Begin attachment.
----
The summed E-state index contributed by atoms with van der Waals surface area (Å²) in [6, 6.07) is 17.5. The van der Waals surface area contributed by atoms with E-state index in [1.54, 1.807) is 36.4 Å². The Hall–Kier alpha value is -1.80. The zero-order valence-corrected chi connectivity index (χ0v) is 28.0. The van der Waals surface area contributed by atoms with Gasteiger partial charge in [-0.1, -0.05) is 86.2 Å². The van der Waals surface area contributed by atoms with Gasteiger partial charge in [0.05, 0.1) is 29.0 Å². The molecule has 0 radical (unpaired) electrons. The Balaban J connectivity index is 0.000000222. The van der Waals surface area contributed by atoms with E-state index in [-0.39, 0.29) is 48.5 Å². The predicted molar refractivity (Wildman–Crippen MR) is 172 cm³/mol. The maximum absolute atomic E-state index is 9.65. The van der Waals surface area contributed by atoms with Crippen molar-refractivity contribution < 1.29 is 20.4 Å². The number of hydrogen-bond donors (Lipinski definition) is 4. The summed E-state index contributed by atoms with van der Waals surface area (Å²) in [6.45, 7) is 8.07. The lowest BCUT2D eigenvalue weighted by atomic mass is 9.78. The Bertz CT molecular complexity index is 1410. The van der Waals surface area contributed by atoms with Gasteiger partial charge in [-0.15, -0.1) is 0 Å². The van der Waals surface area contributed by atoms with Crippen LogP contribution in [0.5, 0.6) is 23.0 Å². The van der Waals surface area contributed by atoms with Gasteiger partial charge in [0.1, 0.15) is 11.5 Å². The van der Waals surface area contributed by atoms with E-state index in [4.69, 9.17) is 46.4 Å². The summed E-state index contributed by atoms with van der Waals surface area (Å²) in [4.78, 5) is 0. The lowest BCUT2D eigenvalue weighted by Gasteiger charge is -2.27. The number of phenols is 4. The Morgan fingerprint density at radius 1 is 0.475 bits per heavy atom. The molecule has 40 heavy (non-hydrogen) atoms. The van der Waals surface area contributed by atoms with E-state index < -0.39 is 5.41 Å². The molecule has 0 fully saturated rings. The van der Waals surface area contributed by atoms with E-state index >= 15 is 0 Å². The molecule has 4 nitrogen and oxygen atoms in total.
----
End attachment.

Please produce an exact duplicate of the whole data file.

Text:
The summed E-state index contributed by atoms with van der Waals surface area (Å²) in [6, 6.07) is 17.5. The van der Waals surface area contributed by atoms with E-state index in [1.54, 1.807) is 36.4 Å². The Hall–Kier alpha value is -1.80. The zero-order valence-corrected chi connectivity index (χ0v) is 28.0. The van der Waals surface area contributed by atoms with Gasteiger partial charge in [-0.1, -0.05) is 86.2 Å². The van der Waals surface area contributed by atoms with Gasteiger partial charge in [0.05, 0.1) is 29.0 Å². The molecule has 0 radical (unpaired) electrons. The Balaban J connectivity index is 0.000000222. The van der Waals surface area contributed by atoms with E-state index in [-0.39, 0.29) is 48.5 Å². The predicted molar refractivity (Wildman–Crippen MR) is 172 cm³/mol. The maximum absolute atomic E-state index is 9.65. The van der Waals surface area contributed by atoms with Crippen molar-refractivity contribution < 1.29 is 20.4 Å². The number of hydrogen-bond donors (Lipinski definition) is 4. The summed E-state index contributed by atoms with van der Waals surface area (Å²) in [6.45, 7) is 8.07. The lowest BCUT2D eigenvalue weighted by atomic mass is 9.78. The Bertz CT molecular complexity index is 1410. The van der Waals surface area contributed by atoms with Gasteiger partial charge in [-0.15, -0.1) is 0 Å². The van der Waals surface area contributed by atoms with Crippen LogP contribution in [0.5, 0.6) is 23.0 Å². The van der Waals surface area contributed by atoms with Gasteiger partial charge in [0.1, 0.15) is 11.5 Å². The van der Waals surface area contributed by atoms with E-state index in [4.69, 9.17) is 46.4 Å². The summed E-state index contributed by atoms with van der Waals surface area (Å²) in [4.78, 5) is 0. The lowest BCUT2D eigenvalue weighted by Gasteiger charge is -2.27. The number of phenols is 4. The Morgan fingerprint density at radius 1 is 0.475 bits per heavy atom. The molecule has 40 heavy (non-hydrogen) atoms. The van der Waals surface area contributed by atoms with E-state index < -0.39 is 5.41 Å². The molecule has 0 fully saturated rings. The van der Waals surface area contributed by atoms with E-state index >= 15 is 0 Å². The molecule has 4 nitrogen and oxygen atoms in total.